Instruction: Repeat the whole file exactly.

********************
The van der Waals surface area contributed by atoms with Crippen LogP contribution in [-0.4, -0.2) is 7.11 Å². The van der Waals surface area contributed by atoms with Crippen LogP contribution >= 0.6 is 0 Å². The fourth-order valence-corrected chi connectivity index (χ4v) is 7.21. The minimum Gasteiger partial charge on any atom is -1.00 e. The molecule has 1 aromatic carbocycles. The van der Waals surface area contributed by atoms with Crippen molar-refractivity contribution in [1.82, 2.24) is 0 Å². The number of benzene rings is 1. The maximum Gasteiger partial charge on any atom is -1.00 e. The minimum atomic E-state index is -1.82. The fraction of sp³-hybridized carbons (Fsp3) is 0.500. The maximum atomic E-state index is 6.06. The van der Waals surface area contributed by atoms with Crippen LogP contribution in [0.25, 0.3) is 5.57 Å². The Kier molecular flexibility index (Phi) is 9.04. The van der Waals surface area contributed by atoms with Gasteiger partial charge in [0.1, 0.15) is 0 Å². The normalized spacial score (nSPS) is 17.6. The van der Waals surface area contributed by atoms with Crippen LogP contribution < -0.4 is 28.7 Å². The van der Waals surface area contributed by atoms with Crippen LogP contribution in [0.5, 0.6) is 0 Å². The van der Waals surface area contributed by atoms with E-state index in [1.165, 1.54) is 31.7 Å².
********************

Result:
The van der Waals surface area contributed by atoms with Crippen LogP contribution in [-0.4, -0.2) is 7.11 Å². The van der Waals surface area contributed by atoms with Crippen LogP contribution >= 0.6 is 0 Å². The fourth-order valence-corrected chi connectivity index (χ4v) is 7.21. The minimum Gasteiger partial charge on any atom is -1.00 e. The molecule has 1 aromatic carbocycles. The van der Waals surface area contributed by atoms with Crippen molar-refractivity contribution in [1.82, 2.24) is 0 Å². The number of benzene rings is 1. The maximum Gasteiger partial charge on any atom is -1.00 e. The minimum atomic E-state index is -1.82. The fraction of sp³-hybridized carbons (Fsp3) is 0.500. The maximum atomic E-state index is 6.06. The van der Waals surface area contributed by atoms with Crippen LogP contribution in [0.25, 0.3) is 5.57 Å². The Kier molecular flexibility index (Phi) is 9.04. The van der Waals surface area contributed by atoms with Gasteiger partial charge in [0.1, 0.15) is 0 Å². The normalized spacial score (nSPS) is 17.6. The van der Waals surface area contributed by atoms with Crippen LogP contribution < -0.4 is 28.7 Å². The van der Waals surface area contributed by atoms with Crippen LogP contribution in [0.5, 0.6) is 0 Å². The van der Waals surface area contributed by atoms with E-state index in [1.165, 1.54) is 31.7 Å².